A Travellerspoint blog

Southern Plantations

sunny 25 °C

Today was Plantation Day - one urban plantation and two rural plantations.

Took the car up to the Joseph Manigault house - often considered the finest Adams or Federal house in the USA - another urban plantation in uptown Charleston. The house is quite spare in decorative details but in true adams style it is perfectly proportioned. It looks quite large from the outside but doesn't seem very big on the inside. For example there is only one bedroom on the second floor - most of the houses I had been to had at least 2 bedrooms since it was quite fashionable to entertain (the tea type entertaining - not the other type!!!) in your bedroom and show off your bedroom drapes which was often quite the most expensive item in your house.

The Guide was extremely knowledgeable but she had this habit of going totally totally blank and then stuttering so it was quite a tortuous tour.

After this house I headed up to Boone Plantation which is famous for its Avenue of Oaks - a super straight gravelled road with evergreen oaks and spanish moss growing over the branches. As you drove up the drive you certainly felt like Scarlett O'Hara riding up to Ashley Wilkes' BBQ - it was quite possibly the inspiration for this scene but the owners weren't sure since scouts were sent all over the South and then the scenes were painted on during the production of the movie so there is no actual Wilkes Plantation. However several films have been filmed at this plantation including the mini series North and South (if you can remember back to the 1980's). Unfortunately the house is not the real thing - it was built in 1936 as a mock plantation house but nevertheless it has been carefully made to look like the real thing. The plantation has had an interesting history starting off with cotton, then as a brickworks which kept it going up to the civil war and finally a pecan nut tree farm which kept it going after the civil war when the nut was considered a luxury item.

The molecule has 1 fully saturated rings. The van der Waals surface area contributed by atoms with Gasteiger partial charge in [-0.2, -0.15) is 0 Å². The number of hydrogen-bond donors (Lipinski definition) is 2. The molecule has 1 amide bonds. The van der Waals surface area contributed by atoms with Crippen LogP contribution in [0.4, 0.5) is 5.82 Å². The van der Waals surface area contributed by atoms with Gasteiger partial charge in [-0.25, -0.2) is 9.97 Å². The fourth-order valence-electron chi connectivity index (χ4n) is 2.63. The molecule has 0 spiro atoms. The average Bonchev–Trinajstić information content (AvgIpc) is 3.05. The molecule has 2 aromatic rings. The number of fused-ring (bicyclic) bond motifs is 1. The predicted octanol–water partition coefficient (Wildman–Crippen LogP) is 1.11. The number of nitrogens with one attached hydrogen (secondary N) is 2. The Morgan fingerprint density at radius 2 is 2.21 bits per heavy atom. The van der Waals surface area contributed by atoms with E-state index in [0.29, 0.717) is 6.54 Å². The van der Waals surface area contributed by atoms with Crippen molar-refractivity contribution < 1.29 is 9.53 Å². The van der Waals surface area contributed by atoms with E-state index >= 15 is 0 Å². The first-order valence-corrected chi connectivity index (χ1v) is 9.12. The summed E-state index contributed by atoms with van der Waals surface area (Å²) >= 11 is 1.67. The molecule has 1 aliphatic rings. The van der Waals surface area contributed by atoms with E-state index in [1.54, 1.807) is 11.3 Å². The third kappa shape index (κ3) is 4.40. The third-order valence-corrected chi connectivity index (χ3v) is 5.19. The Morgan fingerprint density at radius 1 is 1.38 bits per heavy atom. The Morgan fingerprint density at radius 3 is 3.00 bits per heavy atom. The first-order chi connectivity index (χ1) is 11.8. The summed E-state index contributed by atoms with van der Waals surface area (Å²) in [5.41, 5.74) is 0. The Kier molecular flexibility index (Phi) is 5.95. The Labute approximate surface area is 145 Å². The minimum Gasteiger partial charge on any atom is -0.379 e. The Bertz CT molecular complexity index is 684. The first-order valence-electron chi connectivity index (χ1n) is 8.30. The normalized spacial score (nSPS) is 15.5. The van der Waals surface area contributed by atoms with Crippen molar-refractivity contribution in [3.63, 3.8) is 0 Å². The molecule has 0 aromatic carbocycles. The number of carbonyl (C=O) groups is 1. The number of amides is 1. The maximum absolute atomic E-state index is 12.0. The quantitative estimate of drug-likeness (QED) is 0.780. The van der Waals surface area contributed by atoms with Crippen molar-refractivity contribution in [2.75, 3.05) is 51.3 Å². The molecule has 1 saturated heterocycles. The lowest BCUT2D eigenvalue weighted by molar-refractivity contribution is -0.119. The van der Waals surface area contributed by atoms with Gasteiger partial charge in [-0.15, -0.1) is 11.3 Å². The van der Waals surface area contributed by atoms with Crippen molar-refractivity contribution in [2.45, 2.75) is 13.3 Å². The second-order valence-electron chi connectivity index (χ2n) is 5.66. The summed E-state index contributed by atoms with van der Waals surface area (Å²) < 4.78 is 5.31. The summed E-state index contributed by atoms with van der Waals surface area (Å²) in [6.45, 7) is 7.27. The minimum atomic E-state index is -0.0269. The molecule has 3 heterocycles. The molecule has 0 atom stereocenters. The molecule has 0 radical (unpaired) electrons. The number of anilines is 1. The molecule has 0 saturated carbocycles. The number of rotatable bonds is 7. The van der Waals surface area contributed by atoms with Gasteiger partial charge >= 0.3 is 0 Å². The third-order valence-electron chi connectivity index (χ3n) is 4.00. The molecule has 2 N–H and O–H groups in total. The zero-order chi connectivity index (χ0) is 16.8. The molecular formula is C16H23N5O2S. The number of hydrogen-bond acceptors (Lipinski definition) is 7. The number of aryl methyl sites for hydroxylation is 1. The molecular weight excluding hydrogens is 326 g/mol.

I didn't realise that the pecan nut tree is the largest nut tree in existence and its quite large. The nuts continually drop all over you since they mature in late October - also did you know that Spanish Moss (Grandfather's Beard) is related to the pineapple - yes, I can't get away from pineapples - all the plantations have Spanish Moss growing all over the trees giving it rather an eerie look.

Next stop was Drayton Hall near the Charleston Airport - in fact there's quite a few plantations out that way - Drayton Hall is an example of a plantation house that never recovered after the civil war but it is remarkable for the fact that it still survives and is virtually in one piece thanks to the owner during the Civil War sticking up yellow flags all over the place signalling the deadly smallpox. Sherman's army kept marching past. There's absolutely no furniture in the house and no restoration has been carried out other than to stabilise the structure. It's a perfect palladian house complete with an English kitchen - an English kitchen is one in the basement instead of separate structure - basements were not generally used in Charleston since it often floods - even the carpark at the hotel warns of flooding - and secondly kitchens often burned down at least annually.

What is fascinating is that no records of the house exists before the civil war - this was true of a lot of Charleston homes - apparently the Charlestonians were paranoid about Sherman's army razing Charleston to the ground for its part in starting the war so they sent all their valuables and records up to Columbia the capital of South Carolina. However, instead Sherman burnt Coumbia down effectively destroying all their records.